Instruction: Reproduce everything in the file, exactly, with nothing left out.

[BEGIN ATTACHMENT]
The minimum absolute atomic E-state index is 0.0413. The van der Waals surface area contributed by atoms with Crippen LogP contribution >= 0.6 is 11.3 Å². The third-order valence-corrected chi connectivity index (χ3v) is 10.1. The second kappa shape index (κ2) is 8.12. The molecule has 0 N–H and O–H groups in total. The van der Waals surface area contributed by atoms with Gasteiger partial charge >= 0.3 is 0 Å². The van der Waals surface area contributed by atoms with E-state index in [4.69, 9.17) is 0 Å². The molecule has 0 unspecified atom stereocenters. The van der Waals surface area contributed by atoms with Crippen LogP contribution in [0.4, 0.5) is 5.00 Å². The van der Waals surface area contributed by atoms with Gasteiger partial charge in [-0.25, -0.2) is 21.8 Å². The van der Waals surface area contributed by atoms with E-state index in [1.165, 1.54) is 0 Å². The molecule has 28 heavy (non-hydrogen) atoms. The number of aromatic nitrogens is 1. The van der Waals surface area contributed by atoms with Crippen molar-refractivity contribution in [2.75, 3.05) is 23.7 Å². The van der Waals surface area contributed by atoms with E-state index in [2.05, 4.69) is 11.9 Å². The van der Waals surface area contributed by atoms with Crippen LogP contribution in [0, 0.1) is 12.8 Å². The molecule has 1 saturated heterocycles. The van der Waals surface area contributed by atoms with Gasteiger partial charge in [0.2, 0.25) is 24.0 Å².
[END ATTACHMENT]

The minimum absolute atomic E-state index is 0.0413. The van der Waals surface area contributed by atoms with Crippen LogP contribution >= 0.6 is 11.3 Å². The third-order valence-corrected chi connectivity index (χ3v) is 10.1. The second kappa shape index (κ2) is 8.12. The molecule has 0 N–H and O–H groups in total. The van der Waals surface area contributed by atoms with Gasteiger partial charge >= 0.3 is 0 Å². The van der Waals surface area contributed by atoms with E-state index in [4.69, 9.17) is 0 Å². The molecule has 0 unspecified atom stereocenters. The van der Waals surface area contributed by atoms with Crippen LogP contribution in [0.4, 0.5) is 5.00 Å². The van der Waals surface area contributed by atoms with Gasteiger partial charge in [-0.25, -0.2) is 21.8 Å². The van der Waals surface area contributed by atoms with E-state index in [1.165, 1.54) is 0 Å². The molecule has 28 heavy (non-hydrogen) atoms. The number of aromatic nitrogens is 1. The van der Waals surface area contributed by atoms with Crippen molar-refractivity contribution in [2.75, 3.05) is 23.7 Å². The van der Waals surface area contributed by atoms with E-state index in [2.05, 4.69) is 11.9 Å². The van der Waals surface area contributed by atoms with Crippen LogP contribution in [0, 0.1) is 12.8 Å². The molecule has 1 saturated heterocycles. The van der Waals surface area contributed by atoms with Gasteiger partial charge in [0.2, 0.25) is 24.0 Å².